Friday, April 26, 2013

[Link] Editing Your Own Work: How to Dismember Your Darlings

by Jasper Bark

Sir Arthur Quiller Couch, the patron saint of modern grammar nazis and bedroom blog critiques, famously said: “writing is murdering your darlings”. While this quote might suggest that it probably is a good idea to keep most writers locked in their studies for days on end without any human contact, or a change of underwear, it’s not actually because they have homicidal tendencies.

I’ll quite happily admit it’s not a good idea to marry a writer, not because you’ll fear for your life every time they dig a big hole in the back garden (it probably is just for that triffid they’ve always wanted to grow). It’s simply because they’re not legendary for the size of their pay packets. I’ll also agree that you shouldn’t leave them in charge of a room full of school children, but only because of their irregular underwear habits, not because you’ll have another Columbine on your hands.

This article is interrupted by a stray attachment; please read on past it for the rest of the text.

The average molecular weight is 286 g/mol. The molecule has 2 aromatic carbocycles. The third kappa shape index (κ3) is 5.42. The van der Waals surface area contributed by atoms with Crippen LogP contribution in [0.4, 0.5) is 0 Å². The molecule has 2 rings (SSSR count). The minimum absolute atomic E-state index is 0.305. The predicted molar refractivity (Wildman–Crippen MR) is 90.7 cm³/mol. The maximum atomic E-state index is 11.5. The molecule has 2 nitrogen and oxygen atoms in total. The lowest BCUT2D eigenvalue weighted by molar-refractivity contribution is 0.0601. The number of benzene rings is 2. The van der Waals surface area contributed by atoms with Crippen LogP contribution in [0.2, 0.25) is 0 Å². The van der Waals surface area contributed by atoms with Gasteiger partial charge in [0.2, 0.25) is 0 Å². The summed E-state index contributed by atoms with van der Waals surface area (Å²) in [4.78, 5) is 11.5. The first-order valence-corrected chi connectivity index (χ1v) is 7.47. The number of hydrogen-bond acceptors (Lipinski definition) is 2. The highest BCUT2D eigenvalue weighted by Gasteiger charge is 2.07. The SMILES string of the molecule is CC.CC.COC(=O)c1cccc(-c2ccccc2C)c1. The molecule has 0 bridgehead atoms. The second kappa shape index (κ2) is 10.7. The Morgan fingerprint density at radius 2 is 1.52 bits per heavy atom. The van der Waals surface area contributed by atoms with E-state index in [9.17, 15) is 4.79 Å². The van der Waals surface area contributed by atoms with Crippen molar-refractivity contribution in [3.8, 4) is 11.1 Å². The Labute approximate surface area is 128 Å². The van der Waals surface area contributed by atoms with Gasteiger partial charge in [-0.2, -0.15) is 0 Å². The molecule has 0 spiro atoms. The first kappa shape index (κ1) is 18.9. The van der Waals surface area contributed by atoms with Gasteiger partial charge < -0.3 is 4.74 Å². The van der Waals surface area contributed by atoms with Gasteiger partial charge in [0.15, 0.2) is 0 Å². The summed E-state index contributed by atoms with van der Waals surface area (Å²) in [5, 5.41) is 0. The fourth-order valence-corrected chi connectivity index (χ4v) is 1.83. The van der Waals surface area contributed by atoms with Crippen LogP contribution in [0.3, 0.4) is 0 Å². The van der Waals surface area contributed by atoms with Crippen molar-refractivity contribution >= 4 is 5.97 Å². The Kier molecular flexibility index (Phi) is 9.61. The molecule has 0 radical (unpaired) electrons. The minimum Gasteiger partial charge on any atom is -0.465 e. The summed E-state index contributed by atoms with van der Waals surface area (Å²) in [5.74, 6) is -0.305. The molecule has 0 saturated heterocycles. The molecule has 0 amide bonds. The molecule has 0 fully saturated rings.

What the Edwardian uber-critic Sir Arthur was actually getting at was the ruthlessness with which all writers should approach their work, especially when it comes to editing. I’m quite aware of what a painful chore editing can be. So much thought, so much effort and so many beautiful words went into your story and now you have to throw some of them away forever. It’s like clearing out your bookshelves and deciding which of your six copies of Farenheit 451 you’re going to get rid of. The old battered edition was the copy you read in school, whereas this one has a really cool Kelly Freas cover – oh, and you bought this one cos the gorgeous book seller recommended it and that eventually got you laid. I mean how often does a book purchase get you LAID, you can’t part with this one…

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